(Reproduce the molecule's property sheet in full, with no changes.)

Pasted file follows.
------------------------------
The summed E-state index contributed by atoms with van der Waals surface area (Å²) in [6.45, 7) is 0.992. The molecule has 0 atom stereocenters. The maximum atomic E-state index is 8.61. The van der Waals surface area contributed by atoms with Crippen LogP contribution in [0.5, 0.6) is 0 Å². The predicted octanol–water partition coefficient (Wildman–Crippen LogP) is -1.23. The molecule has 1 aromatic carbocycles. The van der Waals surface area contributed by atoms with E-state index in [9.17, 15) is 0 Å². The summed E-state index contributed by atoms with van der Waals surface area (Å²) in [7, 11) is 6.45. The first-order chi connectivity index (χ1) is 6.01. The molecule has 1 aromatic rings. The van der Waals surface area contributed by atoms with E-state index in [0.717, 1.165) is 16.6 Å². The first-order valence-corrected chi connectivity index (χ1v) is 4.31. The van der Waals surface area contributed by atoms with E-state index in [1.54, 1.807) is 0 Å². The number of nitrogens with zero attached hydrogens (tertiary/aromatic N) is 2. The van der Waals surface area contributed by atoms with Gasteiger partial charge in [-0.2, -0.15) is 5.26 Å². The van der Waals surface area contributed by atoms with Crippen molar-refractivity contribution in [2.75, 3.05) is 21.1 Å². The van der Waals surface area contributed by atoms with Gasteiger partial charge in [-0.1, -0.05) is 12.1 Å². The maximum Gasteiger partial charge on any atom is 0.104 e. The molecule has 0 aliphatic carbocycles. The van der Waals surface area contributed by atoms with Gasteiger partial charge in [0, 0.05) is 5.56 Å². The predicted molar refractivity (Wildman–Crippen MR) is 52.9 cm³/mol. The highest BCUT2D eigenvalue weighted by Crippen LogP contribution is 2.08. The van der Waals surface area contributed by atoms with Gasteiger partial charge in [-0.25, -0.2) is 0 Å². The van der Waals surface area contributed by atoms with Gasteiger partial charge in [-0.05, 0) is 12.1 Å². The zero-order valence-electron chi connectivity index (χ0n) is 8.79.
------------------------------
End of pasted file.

The summed E-state index contributed by atoms with van der Waals surface area (Å²) in [6.45, 7) is 0.992. The molecule has 0 atom stereocenters. The maximum atomic E-state index is 8.61. The van der Waals surface area contributed by atoms with Crippen LogP contribution in [0.5, 0.6) is 0 Å². The predicted octanol–water partition coefficient (Wildman–Crippen LogP) is -1.23. The molecule has 1 aromatic carbocycles. The van der Waals surface area contributed by atoms with E-state index in [9.17, 15) is 0 Å². The summed E-state index contributed by atoms with van der Waals surface area (Å²) in [7, 11) is 6.45. The first-order chi connectivity index (χ1) is 6.01. The molecule has 1 aromatic rings. The van der Waals surface area contributed by atoms with E-state index in [0.717, 1.165) is 16.6 Å². The first-order valence-corrected chi connectivity index (χ1v) is 4.31. The van der Waals surface area contributed by atoms with E-state index in [1.54, 1.807) is 0 Å². The number of nitrogens with zero attached hydrogens (tertiary/aromatic N) is 2. The van der Waals surface area contributed by atoms with Gasteiger partial charge in [-0.2, -0.15) is 5.26 Å². The van der Waals surface area contributed by atoms with Crippen molar-refractivity contribution in [2.75, 3.05) is 21.1 Å². The van der Waals surface area contributed by atoms with Gasteiger partial charge in [-0.1, -0.05) is 12.1 Å². The maximum Gasteiger partial charge on any atom is 0.104 e. The molecule has 0 aliphatic carbocycles. The van der Waals surface area contributed by atoms with Gasteiger partial charge in [0, 0.05) is 5.56 Å². The predicted molar refractivity (Wildman–Crippen MR) is 52.9 cm³/mol. The highest BCUT2D eigenvalue weighted by Crippen LogP contribution is 2.08. The van der Waals surface area contributed by atoms with Gasteiger partial charge in [-0.25, -0.2) is 0 Å². The van der Waals surface area contributed by atoms with Gasteiger partial charge in [-0.05, 0) is 12.1 Å². The zero-order valence-electron chi connectivity index (χ0n) is 8.79.